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Thursday January 3rd 2019

January 4, 2019

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Photos by Steve Tanner

Its colder- first Wintery feel here at Plymouth! Left the cosy warm Hotel for the streets of Plymouth which are surpringly NOT paved with gold. I didn’t hang about and headed straight for the Theatre, and the Dressing Room.

Had a lovely chat with TRP’s CEO (That is a lot of abreviations!) Adrian Vinken OBE, the two of us reminiscing about the many classic pantomimes and Dames that have trod the boards here in Plymouth- Jack Tripp and Les Dawson in particular, and the lovely Dame June Whitfield who passed away last week. A Fabulous Fairy in those Roy Hudd  & Jack Trip Pantomimes. Wished we’d chatted longer, but had to get my face on in time for the matinee. I arrive an hour before curtain up- and the “new” me has all my make up on by the half. The “old” me used to leave it to the last quarter of an hour!

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The safe is open!

Our slick Quick changes are going swimmingly. Team Felicity – Ryan, Theresa and Jannine on sound (My wigs need to be put on carefully under supervision to keep the microphone and indeed the battery pack in position) is a mean changing machine!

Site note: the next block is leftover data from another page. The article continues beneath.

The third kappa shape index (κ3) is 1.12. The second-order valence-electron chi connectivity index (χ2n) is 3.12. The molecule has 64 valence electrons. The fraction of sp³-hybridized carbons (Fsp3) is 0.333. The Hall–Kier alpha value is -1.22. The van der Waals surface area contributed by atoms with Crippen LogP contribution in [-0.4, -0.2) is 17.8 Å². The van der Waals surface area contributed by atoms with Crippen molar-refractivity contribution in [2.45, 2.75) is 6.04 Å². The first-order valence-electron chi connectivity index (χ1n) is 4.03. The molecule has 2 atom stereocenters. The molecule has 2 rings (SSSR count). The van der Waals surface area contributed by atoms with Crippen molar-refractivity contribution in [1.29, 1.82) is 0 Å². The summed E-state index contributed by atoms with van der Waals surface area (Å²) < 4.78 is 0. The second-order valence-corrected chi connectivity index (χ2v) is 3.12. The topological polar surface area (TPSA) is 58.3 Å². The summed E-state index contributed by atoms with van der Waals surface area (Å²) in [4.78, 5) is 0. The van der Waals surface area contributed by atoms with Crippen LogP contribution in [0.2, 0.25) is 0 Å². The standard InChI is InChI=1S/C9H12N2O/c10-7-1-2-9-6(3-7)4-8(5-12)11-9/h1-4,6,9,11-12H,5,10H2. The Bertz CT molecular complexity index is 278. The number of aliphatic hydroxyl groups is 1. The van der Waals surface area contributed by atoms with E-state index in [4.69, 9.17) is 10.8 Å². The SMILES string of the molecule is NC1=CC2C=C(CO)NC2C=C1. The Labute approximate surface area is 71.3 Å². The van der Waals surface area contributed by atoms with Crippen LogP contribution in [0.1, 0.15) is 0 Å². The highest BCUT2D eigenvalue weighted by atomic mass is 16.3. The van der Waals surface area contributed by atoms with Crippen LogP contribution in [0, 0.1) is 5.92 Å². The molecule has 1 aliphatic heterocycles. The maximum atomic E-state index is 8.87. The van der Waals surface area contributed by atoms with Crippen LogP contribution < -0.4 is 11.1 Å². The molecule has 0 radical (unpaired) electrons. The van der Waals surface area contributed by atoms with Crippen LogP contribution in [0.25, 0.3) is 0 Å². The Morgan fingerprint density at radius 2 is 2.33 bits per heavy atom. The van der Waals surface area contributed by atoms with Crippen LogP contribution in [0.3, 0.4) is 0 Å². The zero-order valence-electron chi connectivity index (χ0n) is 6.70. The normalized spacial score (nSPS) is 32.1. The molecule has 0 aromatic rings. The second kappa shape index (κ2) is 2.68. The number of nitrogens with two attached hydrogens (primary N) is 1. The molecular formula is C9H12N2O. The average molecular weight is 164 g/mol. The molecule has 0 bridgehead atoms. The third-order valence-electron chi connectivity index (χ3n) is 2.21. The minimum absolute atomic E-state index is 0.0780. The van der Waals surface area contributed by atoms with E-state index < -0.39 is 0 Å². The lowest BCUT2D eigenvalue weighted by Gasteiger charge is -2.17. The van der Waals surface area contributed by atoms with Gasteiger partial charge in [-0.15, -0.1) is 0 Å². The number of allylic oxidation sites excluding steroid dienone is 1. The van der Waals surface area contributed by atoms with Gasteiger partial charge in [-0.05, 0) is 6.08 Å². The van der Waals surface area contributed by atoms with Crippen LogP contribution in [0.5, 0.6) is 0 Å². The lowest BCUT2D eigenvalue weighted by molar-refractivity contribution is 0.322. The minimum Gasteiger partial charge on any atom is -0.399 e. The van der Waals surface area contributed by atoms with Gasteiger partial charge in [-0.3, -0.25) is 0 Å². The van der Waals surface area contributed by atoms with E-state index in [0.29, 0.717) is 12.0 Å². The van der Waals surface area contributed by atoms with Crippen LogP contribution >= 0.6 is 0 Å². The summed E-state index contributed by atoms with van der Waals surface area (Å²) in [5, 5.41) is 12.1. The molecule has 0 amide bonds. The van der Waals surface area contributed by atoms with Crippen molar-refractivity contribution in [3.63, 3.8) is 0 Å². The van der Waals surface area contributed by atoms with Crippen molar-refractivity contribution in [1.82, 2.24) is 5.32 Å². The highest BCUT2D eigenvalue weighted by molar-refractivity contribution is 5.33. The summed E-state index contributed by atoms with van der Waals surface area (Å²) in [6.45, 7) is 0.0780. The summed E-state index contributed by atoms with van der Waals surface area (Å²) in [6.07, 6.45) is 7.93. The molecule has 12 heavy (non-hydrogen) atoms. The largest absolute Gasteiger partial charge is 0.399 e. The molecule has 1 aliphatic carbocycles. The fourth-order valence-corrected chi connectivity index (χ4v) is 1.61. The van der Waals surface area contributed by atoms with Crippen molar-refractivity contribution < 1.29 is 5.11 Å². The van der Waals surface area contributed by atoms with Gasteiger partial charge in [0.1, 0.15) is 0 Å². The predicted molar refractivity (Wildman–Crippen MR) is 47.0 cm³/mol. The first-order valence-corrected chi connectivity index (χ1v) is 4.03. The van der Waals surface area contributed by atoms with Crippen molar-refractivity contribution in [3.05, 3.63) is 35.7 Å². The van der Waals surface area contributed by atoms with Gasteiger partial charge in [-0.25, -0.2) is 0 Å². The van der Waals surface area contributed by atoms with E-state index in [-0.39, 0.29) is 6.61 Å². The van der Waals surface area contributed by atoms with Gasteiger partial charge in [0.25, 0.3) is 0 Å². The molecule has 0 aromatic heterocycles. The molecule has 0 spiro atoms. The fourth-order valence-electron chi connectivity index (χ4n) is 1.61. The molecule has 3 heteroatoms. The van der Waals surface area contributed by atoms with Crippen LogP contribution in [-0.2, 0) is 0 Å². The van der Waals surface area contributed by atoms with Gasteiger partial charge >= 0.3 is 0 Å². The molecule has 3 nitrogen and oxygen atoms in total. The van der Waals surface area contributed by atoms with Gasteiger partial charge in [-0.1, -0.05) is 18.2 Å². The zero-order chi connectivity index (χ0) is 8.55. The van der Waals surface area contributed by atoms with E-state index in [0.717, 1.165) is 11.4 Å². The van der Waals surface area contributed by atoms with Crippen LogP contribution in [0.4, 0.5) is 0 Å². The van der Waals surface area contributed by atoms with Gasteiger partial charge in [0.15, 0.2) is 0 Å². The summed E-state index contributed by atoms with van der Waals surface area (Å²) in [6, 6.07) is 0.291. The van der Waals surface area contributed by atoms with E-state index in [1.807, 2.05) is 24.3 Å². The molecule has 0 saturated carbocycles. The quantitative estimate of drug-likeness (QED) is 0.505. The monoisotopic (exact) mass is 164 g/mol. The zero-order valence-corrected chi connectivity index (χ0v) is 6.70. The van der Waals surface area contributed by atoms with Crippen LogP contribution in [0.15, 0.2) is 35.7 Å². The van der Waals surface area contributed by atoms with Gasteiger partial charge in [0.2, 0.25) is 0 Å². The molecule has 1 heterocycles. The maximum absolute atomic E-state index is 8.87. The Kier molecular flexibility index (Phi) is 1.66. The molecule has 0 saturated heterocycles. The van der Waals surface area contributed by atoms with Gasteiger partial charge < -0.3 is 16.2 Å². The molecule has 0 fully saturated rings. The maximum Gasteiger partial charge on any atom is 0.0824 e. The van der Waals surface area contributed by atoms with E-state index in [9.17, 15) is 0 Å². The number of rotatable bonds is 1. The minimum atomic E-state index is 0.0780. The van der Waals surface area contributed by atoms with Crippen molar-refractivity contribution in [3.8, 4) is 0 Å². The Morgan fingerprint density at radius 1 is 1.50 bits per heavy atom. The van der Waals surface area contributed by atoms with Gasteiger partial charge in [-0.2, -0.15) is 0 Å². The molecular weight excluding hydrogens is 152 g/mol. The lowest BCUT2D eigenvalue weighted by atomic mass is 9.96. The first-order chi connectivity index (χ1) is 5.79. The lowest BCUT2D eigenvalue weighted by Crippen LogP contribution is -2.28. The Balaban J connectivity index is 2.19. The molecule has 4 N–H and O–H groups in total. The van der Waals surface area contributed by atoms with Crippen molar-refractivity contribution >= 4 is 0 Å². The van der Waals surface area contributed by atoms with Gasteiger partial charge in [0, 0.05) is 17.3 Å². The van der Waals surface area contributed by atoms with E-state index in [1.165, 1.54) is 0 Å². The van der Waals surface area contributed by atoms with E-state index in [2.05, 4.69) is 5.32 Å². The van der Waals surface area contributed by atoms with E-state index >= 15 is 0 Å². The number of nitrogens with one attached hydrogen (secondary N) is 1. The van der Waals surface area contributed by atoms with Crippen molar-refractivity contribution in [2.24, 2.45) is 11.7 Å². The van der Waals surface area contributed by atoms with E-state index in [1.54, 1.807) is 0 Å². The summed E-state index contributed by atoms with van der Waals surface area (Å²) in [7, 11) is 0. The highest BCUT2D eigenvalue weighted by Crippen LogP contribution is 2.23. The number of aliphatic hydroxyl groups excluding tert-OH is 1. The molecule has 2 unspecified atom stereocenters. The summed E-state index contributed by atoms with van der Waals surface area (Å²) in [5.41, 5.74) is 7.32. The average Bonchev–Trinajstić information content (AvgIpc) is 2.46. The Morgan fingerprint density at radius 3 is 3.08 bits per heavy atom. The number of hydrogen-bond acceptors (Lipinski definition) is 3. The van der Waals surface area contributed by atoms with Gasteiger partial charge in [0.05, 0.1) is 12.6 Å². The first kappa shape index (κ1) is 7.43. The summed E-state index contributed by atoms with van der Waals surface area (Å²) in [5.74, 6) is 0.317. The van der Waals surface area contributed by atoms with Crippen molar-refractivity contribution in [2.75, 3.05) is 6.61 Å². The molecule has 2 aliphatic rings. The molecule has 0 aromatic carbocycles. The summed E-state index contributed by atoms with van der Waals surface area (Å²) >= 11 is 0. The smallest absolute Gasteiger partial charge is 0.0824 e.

Here’s a short video of our fastest change- from Lady Admiral to Sailor with a Ship On My Head in a matter of about twenty seconds!

 

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The Story Of Dick Whittington is of course a British tale- based on fact. The other British Legends or Fairy Tales include Robinson Crusoe (also based partly on fact- Alexander Selkirk was the original Crusoe) Robin Hood (and The Babes In The Wood) and Jack and The Beanstalk- originally Jack The Giant Killer. Joining this Brit pack nowadays is “Peter Pan” which has become a Pantomime. Why A Cat as the character in “Dick Whittington”? Paws for thought…. (ouch!)

How a cat came to feature so heavily in the pantomime version is not clear. Richard Whittington may well have had a cat, but certainly it does not feature in any accounts of his life. Possibly the answer lies in his life as a merchant. Ships feature in the pantomime, and Whittington was a merchant. His fortune depended on the sailing vessels bringing goods from Africa and the Far East. More humble sailing vessels carrying coal were known as “Cats”, so that could be one reason the story became confused with the humble moggy. Another theory is that the French word “Achat”, which means “A Purchase” might have found itself intertwined in his legend.

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Why King Rat? The pantomime version has the villain depicted as “King Rat”. It is Whittington’s cat who destroys all the rats in the Sultan’s Palace, and indeed in his Kingdom, and this act makes Dick Whittington his vast fortune- half the wealth of the Sultan in return.

More likely the very shadow and spectre of the rats, bringing plague to London frequently made them the ideal villains for legend. When Samuel Pepys wrote in his Diary of 1668

 “To Southwark Fair, very dirty, and there saw the puppet show of Whittington, which was pretty to see

The Great Plague had only recently abated in London  three years previously. Londoners would have no problem associating the rodents with arch villainy.

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Photos by Steve Tanner

Two Shows tomorrow. 2.30pm and 7pm.

 

 

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